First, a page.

S: I’d love to bring the exhibition to Maldives but as long as the situation is like this..

N: you need to take it to countries who are not the victims, the victims know it, the Maldives is a victim, but to the perpetrators.

S: It took part in the Climate Match in New York in September 2014 with The exhibition has an important educational aspect. When it was shown in an art centre in Auckland, New Zealand, it went around visiting schools. The exhibition came to the people. In the shopping street some people though we were selling trips to Maldives or even caravans but when they came inside they could see articles about Maldives, climate change and the political situation in Maldives, even the one you wrote for The New York Times. When the journalist Rilwan was abducted in August 2014, this was the story we focused on. The current news events become part of the exhibition so it is constantly changing. It is educational dealing with these complex issues that are so hard to grasp, so it is important to do something that is engaging.

N: I have a view that we have to map out a low carbon development strategy. All the models that we have, advocated by the World Bank and other multinational organisations – these development models are very much based on fossil fuel arguments and I think these arguments are now obsolete. There is a new development strategy and this has to be the low carbon strategy, so we need to come up with a complete model of development and we need to advocate that development model.

S: The world or Maldives?

N: The world. We have all the technology. We all need electricity, we all need a good life, we all need comforts and we can provide comforts but through new technologies. I think the fossil fuel combustion engine is a very obsolete, old, Victorian technology. It is big, loud and inefficient and other models are available. I like to think about it in this way: ‘Das Kapital’ has been around for a long time before the communist party manifesto came. The communist party manifesto was operationalising ‘Das Kapital’ into a governance system. Like ‘Das Kapital’, the technology is available, the rational, the arguments and the science are completely sorted, so we now need to operationalise that, all these arguments into a comprehensive governing method. For that to happen we need to assist political parties in formulating their policies, their manifestoes. People need to have green issues. ‘I will provide 100,000 jobs if I am elected in the next election’, comes out and say’s a politician. And then the politician goes on to show that these jobs will be provided through renewable energies, through green jobs, so the legislation and regulations involved in that. All these administrative and governance requirements must be all completely laid out. In order to change any of this, you have to start before you get elected and get these issues into the policies. There is a need to sell operational methods of low carbon development strategy. Now Paris (COP21, 2015) has come out and said: Ok, now everyone is going to live in their carbon admission, but how? Where is the plan? Who has the plan to reduce temperatures and maintain a temperature below 2 degrees rise from the current normal? How are you going to do this?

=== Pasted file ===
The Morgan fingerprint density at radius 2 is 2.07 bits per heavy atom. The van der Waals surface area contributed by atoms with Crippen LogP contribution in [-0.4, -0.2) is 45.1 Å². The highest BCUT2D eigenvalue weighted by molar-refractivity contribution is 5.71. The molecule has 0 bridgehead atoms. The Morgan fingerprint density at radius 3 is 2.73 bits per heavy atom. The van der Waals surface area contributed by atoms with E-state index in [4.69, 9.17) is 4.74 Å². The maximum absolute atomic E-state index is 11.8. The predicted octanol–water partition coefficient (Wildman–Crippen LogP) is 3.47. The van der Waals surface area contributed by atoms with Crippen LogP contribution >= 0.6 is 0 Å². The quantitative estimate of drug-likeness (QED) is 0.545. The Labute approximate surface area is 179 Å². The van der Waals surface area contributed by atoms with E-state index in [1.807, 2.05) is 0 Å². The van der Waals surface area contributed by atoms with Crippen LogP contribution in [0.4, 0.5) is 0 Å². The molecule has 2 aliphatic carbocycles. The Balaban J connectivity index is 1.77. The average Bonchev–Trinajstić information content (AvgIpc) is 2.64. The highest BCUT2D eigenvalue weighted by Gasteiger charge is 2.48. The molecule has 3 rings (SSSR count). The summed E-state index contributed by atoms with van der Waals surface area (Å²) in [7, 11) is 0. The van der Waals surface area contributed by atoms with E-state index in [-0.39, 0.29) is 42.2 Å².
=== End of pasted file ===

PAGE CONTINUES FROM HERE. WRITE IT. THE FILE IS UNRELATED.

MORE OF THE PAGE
S: I have met a lot of climate scientist in Melbourne and elsewhere and they seem very frustrated about how to get the message out, the communication. They have all their research with pie charts etc but no one is listening. Their job is also to brief the politicians but if the politicians are not listening and it is hard for the scientist to explain the issues, what can they do?

N: They have to take to the first basic level of policy building. Not to the politician who has finished the policy. He has a piece of paper from his party saying this is your policy and come and advocate for that person, even if he or she believes in that, it will be difficult because they come with a mandate from a constituency and this constituency have decided. Working from the ground and up.
If you take any of these WHO programs, they work it inside government policies. Immunisation for example or the campaign against tobacco – how successful is has been! That is because they work it inside government policies, with workshops, with local engagement, with local training, human resource development. They have brought a whole generation of people who believe in public health such as immunisations programs and malaria for instance and dengue fever. All these deceases are very much challenged through a number of capacity building programs and grass root level activities. So, yes it is good for world leaders to sit down and talk but far more important for local authorities to decide amongst themselves to start a project. And also far more important for the World Bank and other banks to advocate and promote a working method that is far less risky to the environment. We need that kind of work going on.